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Ask Father Vasiliy

Ask Father VasiliyThis installment was first broadcast on April 1, 2006.

After a lengthy hiatus, Father Vasiliy’s warm and personal touch once again graces our pages with another question-and-answer sesssion. Father Vasiliy is parish priest at Saints Boris and Gleb and Vladimir and Olga Russian Orthodox Church in Sydney, New South Wales, Australia, as well as official spokesman for the Church Overseas of Russian Orthodox Christians (COROC).

Dear Father Vasiliy:

This month on my church calendar I saw the feast of the Venerable Zacharia to the Rescue. What does that mean, “to the Rescue”? Was he a superhero? Did he save people?

Signed, Perplexed in Port Angeles

Dear Port Angeles:

You are not perplexed, only needing new prescription lenses. This is not Venerable Zacharia to Rescue, this is Venerable Zacharia, Recluse. Yes, he was superhero, because he was lover of God, and keeper of righteousness. And yes he saves people even now by most holy prayer. You could pray to holy Recluse while waiting in optometrist’s office for new lenses. Please to mention sinful Father Vasiliy.

Signed, Father Vasiliy.


Dear Father Vasiliy:

I am not Orthodox, but my mother is converting to Orthodoxy, and I’m terribly afraid she might be making a huge mistake. Please confirm that you believe in the Bible, and my mind will rest at ease.

Signed, Baptist in Bellevue.

Dear Bellevue:

Believe in Bible? We wrote Bible! What is more we know what it means, unlike some groups of so-to-call-them Christians whose interpretations of Bible are little more than three or four hundred years old, which I could name but I refrain. You join your very smart Mama on this trip, and come home to Church of Jesus and Apostles. We will keep light on for you.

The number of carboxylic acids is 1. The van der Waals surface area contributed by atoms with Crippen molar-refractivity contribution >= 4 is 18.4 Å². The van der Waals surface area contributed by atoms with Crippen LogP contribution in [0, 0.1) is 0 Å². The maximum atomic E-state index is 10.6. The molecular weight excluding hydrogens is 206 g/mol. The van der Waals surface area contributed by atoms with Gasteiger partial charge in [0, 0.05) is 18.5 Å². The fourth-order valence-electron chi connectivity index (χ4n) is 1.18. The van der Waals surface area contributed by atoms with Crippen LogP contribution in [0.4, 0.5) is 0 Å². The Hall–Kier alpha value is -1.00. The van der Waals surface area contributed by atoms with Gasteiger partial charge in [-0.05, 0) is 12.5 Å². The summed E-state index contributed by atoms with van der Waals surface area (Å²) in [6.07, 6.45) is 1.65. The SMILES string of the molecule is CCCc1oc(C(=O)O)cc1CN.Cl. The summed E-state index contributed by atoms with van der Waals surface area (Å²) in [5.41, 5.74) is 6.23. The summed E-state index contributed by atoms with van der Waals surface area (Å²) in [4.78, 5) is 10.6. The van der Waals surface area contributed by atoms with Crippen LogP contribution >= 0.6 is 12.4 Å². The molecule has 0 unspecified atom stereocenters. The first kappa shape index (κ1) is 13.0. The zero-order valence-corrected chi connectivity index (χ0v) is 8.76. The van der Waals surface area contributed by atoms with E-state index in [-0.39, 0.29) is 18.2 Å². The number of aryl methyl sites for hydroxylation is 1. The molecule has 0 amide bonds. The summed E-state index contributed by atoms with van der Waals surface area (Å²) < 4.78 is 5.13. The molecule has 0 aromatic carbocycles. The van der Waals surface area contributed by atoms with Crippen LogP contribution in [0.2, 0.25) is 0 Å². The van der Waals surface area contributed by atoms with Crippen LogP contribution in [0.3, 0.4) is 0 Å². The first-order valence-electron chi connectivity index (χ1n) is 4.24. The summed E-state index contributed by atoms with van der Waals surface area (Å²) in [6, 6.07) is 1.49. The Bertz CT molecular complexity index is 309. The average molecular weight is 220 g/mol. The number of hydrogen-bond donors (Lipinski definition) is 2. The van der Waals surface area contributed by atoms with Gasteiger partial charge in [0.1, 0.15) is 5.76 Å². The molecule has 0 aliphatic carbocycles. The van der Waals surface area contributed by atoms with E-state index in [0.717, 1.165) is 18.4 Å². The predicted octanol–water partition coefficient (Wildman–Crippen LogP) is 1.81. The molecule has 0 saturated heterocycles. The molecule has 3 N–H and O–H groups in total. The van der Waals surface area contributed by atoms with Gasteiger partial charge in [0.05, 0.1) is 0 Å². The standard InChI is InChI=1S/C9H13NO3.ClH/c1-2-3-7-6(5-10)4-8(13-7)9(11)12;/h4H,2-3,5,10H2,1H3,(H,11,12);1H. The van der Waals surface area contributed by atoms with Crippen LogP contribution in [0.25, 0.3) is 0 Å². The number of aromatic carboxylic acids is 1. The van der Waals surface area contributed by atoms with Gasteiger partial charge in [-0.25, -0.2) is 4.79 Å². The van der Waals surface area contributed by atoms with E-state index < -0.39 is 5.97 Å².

Signed, Father Vasiliy.


Dear Father Vasiliy,

I don’t like tofu.

Signed, Tasteful in Toronto

Dear Toronto:

Who does? Orthodox fasting is not about eating what we are liking, but about seeking God. But please to try it floured and pan-fried, with steamed broccoli and oyster sauce.

Signed, Father Vasiliy.


Dear Father Vasiliy,

Why are shrimp considered vegetables in Orthodoxy?

Signed, Loophole Lover in Lakewood

Dear Lakewood:

This is employment security for writers of Orthodox question-and-answer columns. Ha ha! I make little joke. Some say that they were left off lists of forbidden foods so poor people could have source of protein. This however implies compassion on part of makers of rules, but we all know compassion comes from “com” meaning “with” and “passion” meaning “evil desire which drags one away from God,” so this cannot be true. Fact of matter is, decision is buried in rubble of ancient history and we will probably never know why shrimp are vegetables, at least in this life. Rumors that ancient fathers who made rules were heavily invested in harvesting and marketing shellfish and mollusks are surely probably completely false, presumably.

Signed, Father Vasiliy

Copyright © 2006-2012 Alex Riggle. All Rights Reserved.

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About Your Intrepid Blogger

I live in the Tacoma area. When not writing things some people think are funny, I teach technology to 7th and 8th graders at a local middle school.

One comment on “Ask Father Vasiliy

  1. Reblogged this on Orthodox in the District and commented:
    Father Vasily Vasilievich is back with another helpful response to readers’ questions about saints, the place of the Bible in Orthodoxy, how to make tofu more bearable, and that oddity of oddities- why shrimp are considered “vegetables” for Lenten fasting purposes! Courtesy of “Your Intrepid Blogger” at The Onion Dome 2.0.

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